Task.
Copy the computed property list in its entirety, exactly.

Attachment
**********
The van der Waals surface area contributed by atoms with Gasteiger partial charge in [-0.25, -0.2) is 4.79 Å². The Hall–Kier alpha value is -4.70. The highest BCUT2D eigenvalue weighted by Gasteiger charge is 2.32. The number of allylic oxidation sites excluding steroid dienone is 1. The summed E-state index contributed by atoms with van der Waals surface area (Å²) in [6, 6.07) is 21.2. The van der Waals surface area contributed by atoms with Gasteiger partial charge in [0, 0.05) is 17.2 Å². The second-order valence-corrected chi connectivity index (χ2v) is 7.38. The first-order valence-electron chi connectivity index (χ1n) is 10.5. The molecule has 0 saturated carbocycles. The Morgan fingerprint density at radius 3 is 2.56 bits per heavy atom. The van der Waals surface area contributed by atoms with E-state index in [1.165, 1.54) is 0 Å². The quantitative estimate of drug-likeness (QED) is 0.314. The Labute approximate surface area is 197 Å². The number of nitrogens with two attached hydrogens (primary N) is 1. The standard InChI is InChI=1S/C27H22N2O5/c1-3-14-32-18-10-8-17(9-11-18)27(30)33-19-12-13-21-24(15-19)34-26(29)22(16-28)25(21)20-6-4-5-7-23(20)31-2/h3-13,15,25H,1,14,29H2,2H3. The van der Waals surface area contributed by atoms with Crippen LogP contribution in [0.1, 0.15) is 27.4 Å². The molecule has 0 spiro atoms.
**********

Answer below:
The van der Waals surface area contributed by atoms with Gasteiger partial charge in [-0.25, -0.2) is 4.79 Å². The Hall–Kier alpha value is -4.70. The highest BCUT2D eigenvalue weighted by Gasteiger charge is 2.32. The number of allylic oxidation sites excluding steroid dienone is 1. The summed E-state index contributed by atoms with van der Waals surface area (Å²) in [6, 6.07) is 21.2. The van der Waals surface area contributed by atoms with Gasteiger partial charge in [0, 0.05) is 17.2 Å². The second-order valence-corrected chi connectivity index (χ2v) is 7.38. The first-order valence-electron chi connectivity index (χ1n) is 10.5. The molecule has 0 saturated carbocycles. The Morgan fingerprint density at radius 3 is 2.56 bits per heavy atom. The van der Waals surface area contributed by atoms with E-state index in [1.165, 1.54) is 0 Å². The quantitative estimate of drug-likeness (QED) is 0.314. The Labute approximate surface area is 197 Å². The number of nitrogens with two attached hydrogens (primary N) is 1. The standard InChI is InChI=1S/C27H22N2O5/c1-3-14-32-18-10-8-17(9-11-18)27(30)33-19-12-13-21-24(15-19)34-26(29)22(16-28)25(21)20-6-4-5-7-23(20)31-2/h3-13,15,25H,1,14,29H2,2H3. The van der Waals surface area contributed by atoms with Crippen LogP contribution in [0.1, 0.15) is 27.4 Å². The molecule has 0 spiro atoms.